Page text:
Benefits of Music on our Mind

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The very reason I have so much passion about teaching music is because of all the tough parts of my life that it helped me.  I had an escape.  I had something beautiful in my life.  I had something that gave me joy no matter what else was happening around me.  And I love to pass that on to others.  After all, we are all going to have tough times in our lives at one stage or another.

Here are some wonderful facts about how music benefits our mind:

  • Listening to 5-10 songs a day lowers your risk of depression by 80%, strengthens your immune system, and can improve memory.music pills
  • Music regulates neurotransmitters.  Listening to music releases dopamine, which we interpret as a reward.
  • Music students receive more academic honours and awards than non-music students.
  • Music majors comprise the highest percentage of accepted medical students.
  • Bringing music instructions into schools helps students be less agressive.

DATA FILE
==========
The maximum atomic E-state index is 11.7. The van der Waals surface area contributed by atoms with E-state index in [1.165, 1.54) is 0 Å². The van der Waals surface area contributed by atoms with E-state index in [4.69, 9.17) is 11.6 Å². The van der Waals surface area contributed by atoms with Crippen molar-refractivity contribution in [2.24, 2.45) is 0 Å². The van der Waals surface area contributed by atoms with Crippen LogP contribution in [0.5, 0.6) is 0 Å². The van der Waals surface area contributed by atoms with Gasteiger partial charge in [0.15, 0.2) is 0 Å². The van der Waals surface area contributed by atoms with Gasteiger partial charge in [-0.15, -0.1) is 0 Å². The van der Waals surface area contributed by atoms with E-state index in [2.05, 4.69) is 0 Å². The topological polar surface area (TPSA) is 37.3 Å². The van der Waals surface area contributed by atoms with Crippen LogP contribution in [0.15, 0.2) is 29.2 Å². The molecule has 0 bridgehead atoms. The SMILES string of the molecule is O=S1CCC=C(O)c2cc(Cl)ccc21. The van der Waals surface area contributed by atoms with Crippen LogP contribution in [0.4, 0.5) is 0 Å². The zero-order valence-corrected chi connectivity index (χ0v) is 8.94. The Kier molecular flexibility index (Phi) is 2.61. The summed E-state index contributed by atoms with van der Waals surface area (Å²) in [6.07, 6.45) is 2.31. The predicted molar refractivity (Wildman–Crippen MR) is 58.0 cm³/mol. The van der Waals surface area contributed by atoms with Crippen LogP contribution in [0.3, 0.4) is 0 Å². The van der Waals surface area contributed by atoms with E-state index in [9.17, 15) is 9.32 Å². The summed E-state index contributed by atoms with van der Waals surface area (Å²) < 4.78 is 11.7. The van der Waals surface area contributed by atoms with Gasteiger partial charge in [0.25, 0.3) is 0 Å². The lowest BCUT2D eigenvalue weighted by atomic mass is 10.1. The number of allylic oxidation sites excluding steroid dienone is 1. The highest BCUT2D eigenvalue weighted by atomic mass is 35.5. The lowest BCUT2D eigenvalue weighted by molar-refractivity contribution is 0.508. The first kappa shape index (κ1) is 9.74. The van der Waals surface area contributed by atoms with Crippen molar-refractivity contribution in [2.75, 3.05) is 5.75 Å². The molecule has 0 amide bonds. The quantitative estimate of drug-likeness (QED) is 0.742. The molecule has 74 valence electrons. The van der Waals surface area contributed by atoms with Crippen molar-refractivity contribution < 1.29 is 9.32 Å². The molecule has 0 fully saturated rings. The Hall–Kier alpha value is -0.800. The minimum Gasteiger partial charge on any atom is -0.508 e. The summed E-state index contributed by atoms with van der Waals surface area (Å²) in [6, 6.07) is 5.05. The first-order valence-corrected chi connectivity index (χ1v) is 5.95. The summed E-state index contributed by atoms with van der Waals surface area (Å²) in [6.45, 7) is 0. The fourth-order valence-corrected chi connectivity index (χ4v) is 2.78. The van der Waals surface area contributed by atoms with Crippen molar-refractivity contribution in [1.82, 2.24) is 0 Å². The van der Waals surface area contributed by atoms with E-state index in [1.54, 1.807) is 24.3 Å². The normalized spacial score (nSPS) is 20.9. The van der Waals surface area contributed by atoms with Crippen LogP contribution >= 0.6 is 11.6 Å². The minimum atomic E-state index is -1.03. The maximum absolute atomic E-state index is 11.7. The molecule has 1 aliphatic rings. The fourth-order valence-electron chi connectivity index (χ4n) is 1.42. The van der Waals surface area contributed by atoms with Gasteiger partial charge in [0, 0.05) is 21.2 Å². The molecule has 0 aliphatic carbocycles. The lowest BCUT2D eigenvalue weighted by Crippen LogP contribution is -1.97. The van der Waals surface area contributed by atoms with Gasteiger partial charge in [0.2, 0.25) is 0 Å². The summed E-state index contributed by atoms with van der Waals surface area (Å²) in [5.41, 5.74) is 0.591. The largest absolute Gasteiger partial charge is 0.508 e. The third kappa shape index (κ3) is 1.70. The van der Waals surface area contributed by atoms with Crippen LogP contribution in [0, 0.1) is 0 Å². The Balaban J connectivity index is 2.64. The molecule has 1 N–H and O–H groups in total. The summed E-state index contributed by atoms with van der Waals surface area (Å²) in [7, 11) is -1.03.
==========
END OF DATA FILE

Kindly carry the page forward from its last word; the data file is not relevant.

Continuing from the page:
• Music can reduce chronic pain by 20%
  • Listening to music is one of the few activities that uses the entire brain.
  • Listening to 30 minutes of classical music is equivelant to taking 10 mg of Valium.

Even if you’re not taking lessons at this stage, listening to music and having it be a part of your daily life is extremely effective for your mental health as well.

Playing m371Husic is a form of mindfulness as it is giving you something to focus on.  Often when I sit at the piano and play, I am processing something.  Sometimes I’m escaping for a mini vacation of sorts, and sometimes I’m thinking through something that’s going on.  Music helps me think a little more clearly.